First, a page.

As MIB Agent K explains to new recruit Agent J at the beginning of Men In Black, in 1961, a group of intergalactic refugees landed on Earth with the intention of using Earth as an apolitical zone for creatures without a planet. The Men In Black agreed to help with this mission, and concealed any evidence of the aliens’ landing by disguising their spaceships as the observation decks at the World’s Fair in Queens.
Fast forward to the third act, and the movie’s bad guy/bug Edgar is looking for an alternate way to escape Earth after MIB had impounded his spaceship. Back at MIB headquarters, Agent K and Zed are searching through the computer trying to figure out if any ships are left on Earth for Edgar to potentially hijack. Agent J looks up at a mural on the wall and sees the World’s Fair spaceships and asks if they still work.
J and K make it to the fairgrounds, but Edgar has already made it onto the first ship and began to take off. They manage to shoot the craft down, but now they must stop Edgar from making it onto the second ship. I don’t know why they didn’t just preemptively destroy the second craft and leave Edgar with no means of escape, but whatever…
Those ships were operational?!? They went to all the trouble of disguising the ships as observation decks at the World’s Fair, but they didn’t do anything to disable them? Edgar managed to enter the ship and have that thing airborne in a matter of seconds. C’mon, MIB! At least remove the distributor cap or something!
Not to mention how wildly irresponsible it is to disguise a fully functional alien spacecraft as an observation deck for tourists. No matter how meticulous a tourist destination is in making everything idiot-proof, there’s always a bigger idiot. There are countless news stories out there of someone on vacation causing some sort of mayhem by simply ignoring a warning sign, thinking that the rules don’t apply to them, or otherwise Forrest Gump-ing their way into an unforeseen flaw in the security system. On a long enough timeline, some moron will eventually touch just the right sequence of objects in that spaceship and inadvertently fire that baby up. What then, huh?
Look at it in the context of a different movie: Dennis Nedry really didn’t need to sabotage Jurassic Park. Because if the park did manage to open as planned, the whole place would’ve gone to shit on day one anyway... And the last thing anyone would hear before getting swarmed by a pack of Velociraptors would've been “Hey, I wonder what this switch does!”
Lex Luthor’s First Map, Superman
We hate to double-dip on Lex Luthor here, but in 1978’s Superman, not only was his real estate scam at least equally stupid to what he had planned in Superman Returns, but his maps were even less thought out.
In the first movie, Luthor (played this time by Gene Hackman) also monologued his evil plan, this time to Superman himself. His plan was to fire a stolen 500 megaton nuclear missile at the San Andreas fault line, triggering a massive earthquake and sending everything west of the fault line into the ocean. This would, in turn, make all of the worthless desert land east of the fault line Luthor has been buying up skyrocket in value. He tells Superman all about this plan while the missile was already heading towards its target.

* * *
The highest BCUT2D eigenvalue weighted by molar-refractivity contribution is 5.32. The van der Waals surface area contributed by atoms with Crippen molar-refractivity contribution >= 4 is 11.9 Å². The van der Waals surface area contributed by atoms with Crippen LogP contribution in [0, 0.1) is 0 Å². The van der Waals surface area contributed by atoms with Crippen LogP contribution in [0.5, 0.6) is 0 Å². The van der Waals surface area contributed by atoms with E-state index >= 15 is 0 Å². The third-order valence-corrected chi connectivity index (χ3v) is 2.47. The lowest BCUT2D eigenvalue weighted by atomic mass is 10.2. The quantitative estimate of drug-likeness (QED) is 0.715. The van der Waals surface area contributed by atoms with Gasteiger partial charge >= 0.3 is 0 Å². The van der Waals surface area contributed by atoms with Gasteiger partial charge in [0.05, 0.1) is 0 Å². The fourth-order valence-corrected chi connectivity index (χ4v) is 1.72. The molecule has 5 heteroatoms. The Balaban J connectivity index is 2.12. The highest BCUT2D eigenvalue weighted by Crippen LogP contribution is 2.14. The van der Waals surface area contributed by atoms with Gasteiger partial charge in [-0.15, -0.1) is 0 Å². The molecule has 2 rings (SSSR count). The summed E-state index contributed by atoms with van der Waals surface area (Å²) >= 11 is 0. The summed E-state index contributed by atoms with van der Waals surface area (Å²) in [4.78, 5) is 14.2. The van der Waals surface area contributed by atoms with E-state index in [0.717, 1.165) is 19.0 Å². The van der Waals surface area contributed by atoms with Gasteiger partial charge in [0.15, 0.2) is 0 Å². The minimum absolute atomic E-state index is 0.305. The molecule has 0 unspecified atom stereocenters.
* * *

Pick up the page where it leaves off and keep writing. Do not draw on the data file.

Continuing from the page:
To further hedge his bets, Luthor also fired a second missile at the same time, this one heading straight for Hackensack, New Jersey. Believing that Superman couldn’t possibly be fast enough to stop both missiles, it looks like he was trapping the Man of Steel in a high stakes trolley problem that made no damn sense. Let’s see here … Save the entire west coast from destruction, save millions of lives, and foil this supposed genius’ evil plan? Or, save the roughly 36,000 people living in Hackensack, New Jersey, many of whom might consider a nuclear blast an upgrade? Hmm … it’s a thinker.
Anyway Luthor again uses a map to detail his plan, this one having already been installed on the floor of the abandoned Metropolis train station he was using as his secret hideout. Luthor’s henchman, Otis, brings in two plexiglass overlays. The first one shows California still intact, with a line showing where the San Andreas fault is. The second one shows the aftermath, with everything west of the fault from San Francisco to San Diego now underwater, and all of the cities along the new west coast… Lex Luthor’s west coast. Oh, and Otisburg.
At the end of the monologue, Lex even shows where the nuke will detonate by stabbing the plexiglass with his presentation stick. In fact, he stabs the plexiglass so hard that it shatters like real glass.
But wait a damn minute here…
Let’s take a look at that first overlay:
That is not the San Andreas fault. This is:
How could a real estate developer get something like this that wrong? That’s not even how fault lines work! These tectonic plates are giant slabs of rock that have been violently grinding against each other for millions of years, and you know what that kind of constant pressure doesn’t produce? Multiple sharp corners. Whatever, let’s go to the second one:
Sigh … Let’s just clear this up once and for all: when The Big One eventually hits California, there will be unfathomable destruction, catastrophic property damage and mass casualties… but it's not gonna fall into the ocean. Because that land is on the edge of a tectonic plate, not a freaking cliff. The land itself will still be there, it’s just the commute from L.A. to San Francisco is gonna be a lot shorter.
But with a 500 megaton nuclear warhead? Maybe. It’s actually impossible to know what kind of damage a bomb that size could do, because 500 megatons is about ten times the size of the largest nuclear bomb that’s ever been tested, and that one was so massive that it ripped a hole in the ozone layer and the blast wave travelled around the globe three times. After that, world leaders and every nuclear physicist in the world all agreed that maybe we ought to dial it back just a skosh.
One thing we do know for certain is a bomb like that would leave Lex Luthor’s land irradiated for years before it would be deemed safe for humans to inhabit. Not to mention the prevailing winds over the west coast would blow all of the nuclear fallout inland, making matters worse. Plus, a bomb that size would most likely send most of that fallout into the upper atmosphere, in which case the whole world would be royally screwed. But good luck on that new housing development, Lex!
Finally, the overlays have somehow magically stitched back to the first one again and Lex shows where the nuke is set to go off.
Just eyeballing it here, but the location Lex plans on detonating the nuke appears to be somewhere in the vicinity of Fresno. That’s about 100 miles off from the actual fault line, meaning he’s off by a Delaware. Nuking Fresno isn’t gonna trigger The Big One, but it might make everyone in Modesto laugh their asses off.
When Dan Fritschie isn’t overthinking every little piece of pop culture that enters his brain, he can occasionally be seen performing stand-up comedy somewhere. You can find him being mistaken on Google Search for a hockey player whose name is one letter off from his, or you can find him on Twitter.